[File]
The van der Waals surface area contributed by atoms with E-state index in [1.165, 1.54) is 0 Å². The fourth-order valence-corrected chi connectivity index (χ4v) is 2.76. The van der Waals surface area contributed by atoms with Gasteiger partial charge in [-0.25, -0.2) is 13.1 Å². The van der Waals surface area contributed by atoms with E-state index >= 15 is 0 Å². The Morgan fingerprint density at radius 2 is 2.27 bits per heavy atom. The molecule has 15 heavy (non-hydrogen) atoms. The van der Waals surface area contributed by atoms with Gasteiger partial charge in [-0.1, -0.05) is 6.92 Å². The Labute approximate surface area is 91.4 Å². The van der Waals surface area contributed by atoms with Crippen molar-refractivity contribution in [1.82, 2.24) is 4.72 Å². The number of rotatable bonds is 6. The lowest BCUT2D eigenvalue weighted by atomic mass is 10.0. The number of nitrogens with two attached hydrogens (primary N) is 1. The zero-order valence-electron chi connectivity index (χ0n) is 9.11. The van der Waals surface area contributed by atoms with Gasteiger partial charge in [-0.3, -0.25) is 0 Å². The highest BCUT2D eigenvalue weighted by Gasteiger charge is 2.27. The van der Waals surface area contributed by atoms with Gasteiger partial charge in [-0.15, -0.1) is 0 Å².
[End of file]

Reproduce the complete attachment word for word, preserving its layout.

The van der Waals surface area contributed by atoms with E-state index in [1.165, 1.54) is 0 Å². The fourth-order valence-corrected chi connectivity index (χ4v) is 2.76. The van der Waals surface area contributed by atoms with Gasteiger partial charge in [-0.25, -0.2) is 13.1 Å². The van der Waals surface area contributed by atoms with E-state index >= 15 is 0 Å². The Morgan fingerprint density at radius 2 is 2.27 bits per heavy atom. The molecule has 15 heavy (non-hydrogen) atoms. The van der Waals surface area contributed by atoms with Gasteiger partial charge in [-0.1, -0.05) is 6.92 Å². The Labute approximate surface area is 91.4 Å². The van der Waals surface area contributed by atoms with Crippen molar-refractivity contribution in [1.82, 2.24) is 4.72 Å². The number of rotatable bonds is 6. The lowest BCUT2D eigenvalue weighted by atomic mass is 10.0. The number of nitrogens with two attached hydrogens (primary N) is 1. The zero-order valence-electron chi connectivity index (χ0n) is 9.11. The van der Waals surface area contributed by atoms with Gasteiger partial charge in [-0.3, -0.25) is 0 Å². The highest BCUT2D eigenvalue weighted by Gasteiger charge is 2.27. The van der Waals surface area contributed by atoms with Gasteiger partial charge in [-0.15, -0.1) is 0 Å².